It all comes down to two numbers: 0 and 1.
They mean off and on, or absence of power and presence of power in computer speak. This switch is the basis of digital data. In fact, the deeper you look at anything in nature, you’ll eventually encounter a switch. Your DNA is a sequence of switches.
That certainly puts the “big” into “Big Data,” which is the subject of this month’s feature article from Linda Koco. Or more specifically, it’s predictive analytics. Simply, it’s why big data means big business.
Most of us are on the outside of the data forest looking in. But analytics tell you all about the trees without your having to venture in. According to Linda’s article, analytics will allow you to find out family status, purchasing habits, business development plans, health matters, employment, hobbies, credit history, interests, travel and more.
Analytics would increase your efficiency by delivering prospects who are right for you. Agents and advisors can save precious hours they would have spent screening for clients. Not only that, it could help those who are in or want to out a niche.
Even with all that, you still have to do old-school selling. Another feature this month helps with that. Publisher Paul Feldman interviews Sam Richter, the author of Take the Cold Out of Cold Calling. What does the outmoded technology of talking through wires have to do with anything? Sam reminds us that it’s always the message, not the medium.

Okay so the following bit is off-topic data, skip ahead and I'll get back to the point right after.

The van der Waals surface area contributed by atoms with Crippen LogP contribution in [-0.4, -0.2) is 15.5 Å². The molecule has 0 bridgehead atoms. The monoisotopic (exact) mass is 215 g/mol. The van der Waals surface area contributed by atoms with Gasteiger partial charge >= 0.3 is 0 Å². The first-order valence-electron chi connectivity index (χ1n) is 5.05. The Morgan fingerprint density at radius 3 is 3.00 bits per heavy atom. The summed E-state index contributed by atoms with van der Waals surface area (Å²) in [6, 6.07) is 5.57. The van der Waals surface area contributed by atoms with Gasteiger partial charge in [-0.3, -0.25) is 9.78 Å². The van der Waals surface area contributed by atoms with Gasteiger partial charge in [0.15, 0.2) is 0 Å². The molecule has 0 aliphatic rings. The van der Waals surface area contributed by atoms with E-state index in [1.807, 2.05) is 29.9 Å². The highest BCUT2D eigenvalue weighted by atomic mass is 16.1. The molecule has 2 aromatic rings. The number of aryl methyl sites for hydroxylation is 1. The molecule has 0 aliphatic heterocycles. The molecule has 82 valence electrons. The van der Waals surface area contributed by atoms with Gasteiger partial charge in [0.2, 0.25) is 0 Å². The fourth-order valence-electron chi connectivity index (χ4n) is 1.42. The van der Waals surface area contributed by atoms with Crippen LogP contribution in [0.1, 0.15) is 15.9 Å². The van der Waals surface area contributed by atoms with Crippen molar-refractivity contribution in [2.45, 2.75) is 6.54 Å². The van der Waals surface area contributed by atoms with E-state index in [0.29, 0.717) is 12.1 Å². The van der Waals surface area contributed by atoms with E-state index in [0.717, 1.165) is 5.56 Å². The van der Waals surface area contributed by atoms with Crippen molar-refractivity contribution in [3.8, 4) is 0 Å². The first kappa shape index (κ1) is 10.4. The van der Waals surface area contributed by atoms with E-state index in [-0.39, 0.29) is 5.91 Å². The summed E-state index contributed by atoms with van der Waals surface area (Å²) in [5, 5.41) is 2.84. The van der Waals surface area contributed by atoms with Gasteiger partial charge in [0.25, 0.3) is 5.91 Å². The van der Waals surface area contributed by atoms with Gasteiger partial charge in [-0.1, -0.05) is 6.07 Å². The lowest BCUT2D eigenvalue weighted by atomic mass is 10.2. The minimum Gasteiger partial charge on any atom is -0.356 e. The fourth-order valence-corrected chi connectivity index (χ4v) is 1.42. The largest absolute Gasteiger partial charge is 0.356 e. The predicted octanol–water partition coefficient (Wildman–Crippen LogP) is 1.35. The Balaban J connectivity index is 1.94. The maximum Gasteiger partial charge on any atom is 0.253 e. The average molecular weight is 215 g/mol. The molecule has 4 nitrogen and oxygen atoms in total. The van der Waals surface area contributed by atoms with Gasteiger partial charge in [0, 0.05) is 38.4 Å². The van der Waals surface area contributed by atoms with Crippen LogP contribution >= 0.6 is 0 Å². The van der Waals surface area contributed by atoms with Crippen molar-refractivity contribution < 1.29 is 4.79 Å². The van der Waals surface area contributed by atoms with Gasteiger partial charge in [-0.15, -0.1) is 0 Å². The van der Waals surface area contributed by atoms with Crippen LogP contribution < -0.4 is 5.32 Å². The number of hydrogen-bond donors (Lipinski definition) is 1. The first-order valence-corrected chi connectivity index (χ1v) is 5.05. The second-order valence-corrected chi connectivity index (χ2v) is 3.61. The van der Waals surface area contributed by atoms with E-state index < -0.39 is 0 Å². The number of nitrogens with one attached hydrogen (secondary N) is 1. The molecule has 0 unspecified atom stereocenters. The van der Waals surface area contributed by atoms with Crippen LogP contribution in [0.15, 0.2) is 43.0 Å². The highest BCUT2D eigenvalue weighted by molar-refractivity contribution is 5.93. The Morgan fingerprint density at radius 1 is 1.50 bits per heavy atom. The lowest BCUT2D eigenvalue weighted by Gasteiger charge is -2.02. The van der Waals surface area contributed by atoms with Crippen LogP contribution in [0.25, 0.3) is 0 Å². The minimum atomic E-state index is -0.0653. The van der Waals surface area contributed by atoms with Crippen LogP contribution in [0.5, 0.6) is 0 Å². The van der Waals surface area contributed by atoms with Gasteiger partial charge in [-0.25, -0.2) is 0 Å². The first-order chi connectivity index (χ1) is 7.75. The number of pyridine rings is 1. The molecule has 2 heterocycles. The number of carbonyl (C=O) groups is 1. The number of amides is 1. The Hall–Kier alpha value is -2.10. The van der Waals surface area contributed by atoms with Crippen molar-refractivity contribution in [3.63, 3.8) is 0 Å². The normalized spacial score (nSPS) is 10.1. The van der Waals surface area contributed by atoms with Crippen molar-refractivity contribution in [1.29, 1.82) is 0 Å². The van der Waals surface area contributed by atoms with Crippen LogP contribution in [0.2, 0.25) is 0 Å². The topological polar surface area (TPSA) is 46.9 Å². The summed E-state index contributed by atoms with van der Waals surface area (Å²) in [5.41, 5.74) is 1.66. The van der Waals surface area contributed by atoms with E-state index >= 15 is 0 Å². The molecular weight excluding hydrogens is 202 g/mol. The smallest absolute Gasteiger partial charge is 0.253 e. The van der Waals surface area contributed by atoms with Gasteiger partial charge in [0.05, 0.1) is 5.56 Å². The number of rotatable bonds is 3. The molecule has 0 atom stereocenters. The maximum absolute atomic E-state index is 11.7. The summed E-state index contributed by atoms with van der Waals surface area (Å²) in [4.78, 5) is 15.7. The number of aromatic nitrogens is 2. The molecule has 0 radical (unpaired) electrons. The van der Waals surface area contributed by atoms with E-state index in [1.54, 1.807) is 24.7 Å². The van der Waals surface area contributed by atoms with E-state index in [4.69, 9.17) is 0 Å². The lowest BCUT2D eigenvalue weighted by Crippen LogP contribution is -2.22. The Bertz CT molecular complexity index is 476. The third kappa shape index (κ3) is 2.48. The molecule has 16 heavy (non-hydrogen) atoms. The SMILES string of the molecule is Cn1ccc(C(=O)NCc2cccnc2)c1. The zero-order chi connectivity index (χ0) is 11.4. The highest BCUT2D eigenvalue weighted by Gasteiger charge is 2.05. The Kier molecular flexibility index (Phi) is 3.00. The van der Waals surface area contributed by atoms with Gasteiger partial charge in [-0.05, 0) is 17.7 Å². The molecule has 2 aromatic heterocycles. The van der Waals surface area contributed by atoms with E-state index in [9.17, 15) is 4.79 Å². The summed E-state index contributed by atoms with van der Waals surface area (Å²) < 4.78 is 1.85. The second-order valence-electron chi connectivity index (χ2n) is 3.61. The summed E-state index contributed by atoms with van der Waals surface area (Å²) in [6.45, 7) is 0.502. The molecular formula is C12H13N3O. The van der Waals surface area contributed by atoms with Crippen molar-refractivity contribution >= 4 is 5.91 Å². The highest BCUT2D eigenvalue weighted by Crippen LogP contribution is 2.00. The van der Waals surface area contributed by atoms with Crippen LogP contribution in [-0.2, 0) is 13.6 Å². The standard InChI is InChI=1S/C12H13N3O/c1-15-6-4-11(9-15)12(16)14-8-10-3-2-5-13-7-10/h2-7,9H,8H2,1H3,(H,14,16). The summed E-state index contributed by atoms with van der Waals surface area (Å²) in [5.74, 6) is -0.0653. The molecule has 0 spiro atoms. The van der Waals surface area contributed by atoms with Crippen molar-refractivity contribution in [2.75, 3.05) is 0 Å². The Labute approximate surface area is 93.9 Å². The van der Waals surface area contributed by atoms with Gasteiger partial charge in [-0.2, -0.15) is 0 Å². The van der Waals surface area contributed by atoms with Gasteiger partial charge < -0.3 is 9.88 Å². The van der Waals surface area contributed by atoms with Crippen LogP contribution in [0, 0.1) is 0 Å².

The days of thumbing through the phone book, then smiling and dialing are long gone. Who liked that, anyway? You were embarrassed. The person on the other end of the line was annoyed. It just was not the best use of time or self-esteem.
You now have the magic of big data at your fingertips. Linda explains that companies such as IBM are starting to offer analytics to agents and advisors, but you don’t have to wait for that. Not with Google and LinkedIn at your disposal.
Sam discusses how to use these tools to get the most helpful information. It really is amazing how much you can find out about someone in five minutes. We have a few good tricks in that article that you can put right to use.
So, now you don’t have an excuse for asking dumb questions in the initial discussion. No longer should you be asking about how many people work for someone’s company but rather confirming the number you found. Who has the patience for an agent or advisor who hasn’t bothered to find out the most rudimentary information about a prospect? It is not a matter of prior advantage to look someone up anymore. It’s a simple courtesy.
Even so, aren’t we all flattered when someone has taken the time to look us up? I’ll give away one of Sam’s tips here because I don’t want you to miss it. To put prospects at ease, you want to phrase what you know as, “I looked you up online to get some background because I know you’re super busy and didn’t want to waste your time with unnecessary questions,” or something like that. But then the magic phrase is: “And guess what I found?”
Who wouldn’t think, “What? What? What?” Anyone would be curious. So, you have engaged your prospect almost immediately.
It is all part of charming someone, being interested in him or her. That’s the insurance and financial advising business. Especially now as the focus in sales turns more toward client service and away from product pushing.
That’s big data and predictive analytics. It’s not about all the 1s and 0s out there, but rather what they all add up to.
Steven A. Morelli